New York : The arrival of Indian mangoes in the US has generated a wave of excitement and nostalgia among the Indian American community.
The South Asian Journalists Association (SAJA) website has already received many postings from the community reflecting their craving to taste the long-deprived fruit.
"I'm thrilled. It's been one of the things I miss most from India. The Alphonso is just delicious, the best in the world. Americans have been deprived of this delicacy for too long," Fareed Zakaria, editor of Newsweek International who grew up in Mumbai, told SAJA.
Shashi Tharoor, the former UN Under-Secretary General, said: "After years of penury, where what passed for mangoes in American supermarkets was a travesty of the term, we at last have the real thing!
"I used to believe that true mango lovers could sue American groceries for false advertising – the tasteless, fibrous, tart and flavour-challenged fruit they sold did not deserve the name of mango.
"Now we should urge every American we know to try a real Indian mango. They'll never think of mangoes the same way again."
The US received its first consignment of Indian mangoes after 18 years early this week.
At a mango festival hosted at the US-India Business Council (USIBC) headquarters Tuesday, US Trade Representative Susan Schwab and Agriculture Secretary Mike Johanns each received the first gift baskets of ripe Indian mangoes from India's ambassador Ronen Sen.
The US had banned the import of Indian mangoes in 1989 over problems with pests such as fruit flies and weevils.
"The broader implications of the move aside, the decision by the US to start importing Indian mangoes simply means residents of the States will now be able to start enjoying the finest mangoes in the world, not just the insipid varieties from elsewhere that were the only option available to them until now," said publisher David Davidar.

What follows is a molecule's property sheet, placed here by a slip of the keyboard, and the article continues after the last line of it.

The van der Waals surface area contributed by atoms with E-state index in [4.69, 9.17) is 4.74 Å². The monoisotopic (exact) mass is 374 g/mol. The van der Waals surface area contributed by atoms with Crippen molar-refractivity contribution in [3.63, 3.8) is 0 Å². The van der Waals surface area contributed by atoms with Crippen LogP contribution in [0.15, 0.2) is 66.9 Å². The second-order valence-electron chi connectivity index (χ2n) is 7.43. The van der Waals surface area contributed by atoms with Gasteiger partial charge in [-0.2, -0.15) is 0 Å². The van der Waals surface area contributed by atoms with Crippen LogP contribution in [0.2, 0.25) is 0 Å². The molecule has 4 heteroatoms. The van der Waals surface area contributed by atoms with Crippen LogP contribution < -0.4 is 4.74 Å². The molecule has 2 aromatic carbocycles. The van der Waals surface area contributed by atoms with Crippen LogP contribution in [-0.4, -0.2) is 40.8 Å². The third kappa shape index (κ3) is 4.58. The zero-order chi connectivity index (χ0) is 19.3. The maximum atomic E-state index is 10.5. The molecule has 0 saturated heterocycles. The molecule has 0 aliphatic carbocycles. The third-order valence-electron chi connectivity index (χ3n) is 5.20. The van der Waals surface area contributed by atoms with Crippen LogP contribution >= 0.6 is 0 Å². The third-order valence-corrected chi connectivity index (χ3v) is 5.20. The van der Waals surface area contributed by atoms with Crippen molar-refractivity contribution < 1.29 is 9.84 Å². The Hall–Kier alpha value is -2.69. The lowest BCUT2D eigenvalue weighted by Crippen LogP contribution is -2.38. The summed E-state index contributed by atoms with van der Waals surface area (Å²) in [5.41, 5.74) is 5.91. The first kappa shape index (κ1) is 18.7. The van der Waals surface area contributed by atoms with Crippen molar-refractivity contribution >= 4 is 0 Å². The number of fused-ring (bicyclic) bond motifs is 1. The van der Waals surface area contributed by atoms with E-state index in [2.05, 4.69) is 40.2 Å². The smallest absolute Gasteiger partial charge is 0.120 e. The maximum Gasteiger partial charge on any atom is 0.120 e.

"In so many ways, the absence of the Indian mango from our lives here has become a symbol for the South Asian experience in the West. No matter how far we've travelled, how well we do, or how long we have been here, the inability to get a good Alphonso or any other variety has meant that we have always had a portion of ourselves that existed elsewhere, beyond the imagination or experience of our new home," said a sentimental Ashir Badami in his message on SAJA's website.
"Yummy! Can't wait to eat them. I've been telling my Wholefoods supermarket in LA to import them. It's cool they are here," posted Ajay Mehta.
"I am thrilled about this! Having had my first Indian mango in India just a month or so back, I have to say they are better than any mangoes we have ever had here before," posted Melanie.
SAJA is an organisation for journalists of South Asian origin and journalists interested in South Asia.